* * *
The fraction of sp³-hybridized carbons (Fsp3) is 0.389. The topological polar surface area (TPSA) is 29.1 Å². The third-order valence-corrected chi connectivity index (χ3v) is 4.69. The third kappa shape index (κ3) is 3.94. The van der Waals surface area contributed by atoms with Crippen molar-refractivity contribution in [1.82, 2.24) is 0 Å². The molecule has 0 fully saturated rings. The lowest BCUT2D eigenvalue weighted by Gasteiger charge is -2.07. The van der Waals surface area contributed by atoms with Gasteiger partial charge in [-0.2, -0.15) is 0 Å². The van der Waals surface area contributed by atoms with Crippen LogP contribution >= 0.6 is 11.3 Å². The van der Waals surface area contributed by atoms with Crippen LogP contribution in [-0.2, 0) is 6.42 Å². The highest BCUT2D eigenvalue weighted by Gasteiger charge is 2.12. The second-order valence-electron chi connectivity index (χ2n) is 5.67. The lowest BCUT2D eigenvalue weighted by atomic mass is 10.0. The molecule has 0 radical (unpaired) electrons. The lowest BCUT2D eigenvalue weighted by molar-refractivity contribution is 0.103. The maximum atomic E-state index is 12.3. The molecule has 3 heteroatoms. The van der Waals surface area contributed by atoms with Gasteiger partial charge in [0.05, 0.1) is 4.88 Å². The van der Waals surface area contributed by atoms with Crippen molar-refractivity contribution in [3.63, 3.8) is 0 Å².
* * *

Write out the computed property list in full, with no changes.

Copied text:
The fraction of sp³-hybridized carbons (Fsp3) is 0.389. The topological polar surface area (TPSA) is 29.1 Å². The third-order valence-corrected chi connectivity index (χ3v) is 4.69. The third kappa shape index (κ3) is 3.94. The van der Waals surface area contributed by atoms with Crippen molar-refractivity contribution in [1.82, 2.24) is 0 Å². The molecule has 0 fully saturated rings. The lowest BCUT2D eigenvalue weighted by Gasteiger charge is -2.07. The van der Waals surface area contributed by atoms with Gasteiger partial charge in [-0.2, -0.15) is 0 Å². The van der Waals surface area contributed by atoms with Crippen LogP contribution >= 0.6 is 11.3 Å². The van der Waals surface area contributed by atoms with Crippen LogP contribution in [-0.2, 0) is 6.42 Å². The highest BCUT2D eigenvalue weighted by Gasteiger charge is 2.12. The second-order valence-electron chi connectivity index (χ2n) is 5.67. The lowest BCUT2D eigenvalue weighted by atomic mass is 10.0. The molecule has 0 radical (unpaired) electrons. The lowest BCUT2D eigenvalue weighted by molar-refractivity contribution is 0.103. The maximum atomic E-state index is 12.3. The molecule has 3 heteroatoms. The van der Waals surface area contributed by atoms with Gasteiger partial charge in [0.05, 0.1) is 4.88 Å². The van der Waals surface area contributed by atoms with Crippen molar-refractivity contribution in [3.63, 3.8) is 0 Å².